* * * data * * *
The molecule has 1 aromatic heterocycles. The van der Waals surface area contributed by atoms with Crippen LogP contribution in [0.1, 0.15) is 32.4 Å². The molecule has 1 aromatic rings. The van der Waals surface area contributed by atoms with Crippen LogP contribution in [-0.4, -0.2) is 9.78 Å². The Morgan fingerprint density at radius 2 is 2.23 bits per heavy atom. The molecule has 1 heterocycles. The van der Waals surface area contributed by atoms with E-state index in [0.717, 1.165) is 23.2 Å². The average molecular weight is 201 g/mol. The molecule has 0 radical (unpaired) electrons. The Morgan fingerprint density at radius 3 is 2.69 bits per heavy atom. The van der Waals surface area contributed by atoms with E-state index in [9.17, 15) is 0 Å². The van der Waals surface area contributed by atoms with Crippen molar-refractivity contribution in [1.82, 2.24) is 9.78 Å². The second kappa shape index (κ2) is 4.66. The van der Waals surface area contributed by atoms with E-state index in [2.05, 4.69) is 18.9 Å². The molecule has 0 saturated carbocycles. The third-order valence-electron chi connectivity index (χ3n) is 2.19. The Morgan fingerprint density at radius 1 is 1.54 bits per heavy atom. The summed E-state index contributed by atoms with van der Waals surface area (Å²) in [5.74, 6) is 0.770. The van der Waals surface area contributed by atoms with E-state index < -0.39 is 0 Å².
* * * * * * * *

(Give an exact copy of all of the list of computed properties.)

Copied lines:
The molecule has 1 aromatic heterocycles. The van der Waals surface area contributed by atoms with Crippen LogP contribution in [0.1, 0.15) is 32.4 Å². The molecule has 1 aromatic rings. The van der Waals surface area contributed by atoms with Crippen LogP contribution in [-0.4, -0.2) is 9.78 Å². The Morgan fingerprint density at radius 2 is 2.23 bits per heavy atom. The molecule has 1 heterocycles. The van der Waals surface area contributed by atoms with E-state index in [0.717, 1.165) is 23.2 Å². The average molecular weight is 201 g/mol. The molecule has 0 radical (unpaired) electrons. The Morgan fingerprint density at radius 3 is 2.69 bits per heavy atom. The van der Waals surface area contributed by atoms with E-state index in [9.17, 15) is 0 Å². The van der Waals surface area contributed by atoms with Crippen molar-refractivity contribution in [1.82, 2.24) is 9.78 Å². The second kappa shape index (κ2) is 4.66. The van der Waals surface area contributed by atoms with E-state index in [2.05, 4.69) is 18.9 Å². The molecule has 0 saturated carbocycles. The third-order valence-electron chi connectivity index (χ3n) is 2.19. The Morgan fingerprint density at radius 1 is 1.54 bits per heavy atom. The summed E-state index contributed by atoms with van der Waals surface area (Å²) in [5.74, 6) is 0.770. The van der Waals surface area contributed by atoms with E-state index < -0.39 is 0 Å².